Hoot are you looking at? Tiny own stares down huge 'Darth Vader' rival at Bathgate bird of prey centre

A rare baby owl has been born - which is the spitting image of Darth Vader from Star Wars.

Tuesday, 29th June 2021, 12:30 pm

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The black-feathered snowy owl has bright yellow eyes but delighted keepers at who bred the rare creature described it as looking like the Star Wars villain.

It is one month old and was born at the same time as a Common Scops owl, which is the size of a fizzy drink can and already fully grown as six-inches tall.

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Little Groot is taken aback at the Snowy owlet's resemblance to Darth Vader
Little Groot is taken aback at the Snowy owlet's resemblance to Darth Vader

The Scops owl has been named Groot, but the Snowy owl does not have a name.

Both were bred at the Scottish Owl Centre in Bathgate, West Lothian, and are hoped to be rehomed in the coming weeks.

The birds are classed as vulnerable species, although the threats the species faces are different.

The Common Scops owl is designed to blend in with twigs from any predators in its natural habitat of woodland areas, while the Snowy owl has big grey feathers which allow it to blend into its natural habitat of the Arctic.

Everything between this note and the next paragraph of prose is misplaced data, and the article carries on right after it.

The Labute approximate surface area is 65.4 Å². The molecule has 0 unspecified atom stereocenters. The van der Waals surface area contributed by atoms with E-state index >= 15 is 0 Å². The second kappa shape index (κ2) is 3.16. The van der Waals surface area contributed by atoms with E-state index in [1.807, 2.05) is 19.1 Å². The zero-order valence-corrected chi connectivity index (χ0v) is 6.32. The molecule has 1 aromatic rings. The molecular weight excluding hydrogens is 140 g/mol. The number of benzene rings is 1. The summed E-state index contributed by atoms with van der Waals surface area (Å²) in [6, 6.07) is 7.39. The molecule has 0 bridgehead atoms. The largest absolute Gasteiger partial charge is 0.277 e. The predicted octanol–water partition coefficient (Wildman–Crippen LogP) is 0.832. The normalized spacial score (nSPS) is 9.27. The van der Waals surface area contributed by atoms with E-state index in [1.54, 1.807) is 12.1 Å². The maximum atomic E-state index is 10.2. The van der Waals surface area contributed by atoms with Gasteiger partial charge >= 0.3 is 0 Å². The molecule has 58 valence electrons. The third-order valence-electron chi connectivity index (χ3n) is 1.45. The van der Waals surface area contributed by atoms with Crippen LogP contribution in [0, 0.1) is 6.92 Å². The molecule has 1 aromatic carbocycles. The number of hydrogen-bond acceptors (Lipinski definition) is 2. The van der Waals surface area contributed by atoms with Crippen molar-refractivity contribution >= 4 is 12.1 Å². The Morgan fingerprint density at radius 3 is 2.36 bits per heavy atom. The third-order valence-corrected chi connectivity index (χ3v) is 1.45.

Head keeper Trystan Williams, 49, said: "The Snowy owls are one of the larger owls in the world.

"They need to be big to deal with the cold weather. "It resembles Darth Vader's mask it's been said, while the Scops owls is a very small bird.

"Groot's only a month old, but he's already at full size.

"They need to be small to be able to move away from danger very quickly, as they get attacked by other predators often. They are camouflaged to look like part of a tree, like a little twig."

He added: "The Snowy owl is grey instead of white, so they look like little rocks in the nest to hide from predators. There's no other of either species in Britain.

"Both are declining. "The Snowy owl used to be common but it's now classed as vulnerable one step away from endangered - possibly due to climate change. It could also be from people drilling for oil in the Arctic. Scops owls are threatened by the use of pesticides.

"Both could be going in the next few weeks if we find them suitable homes."

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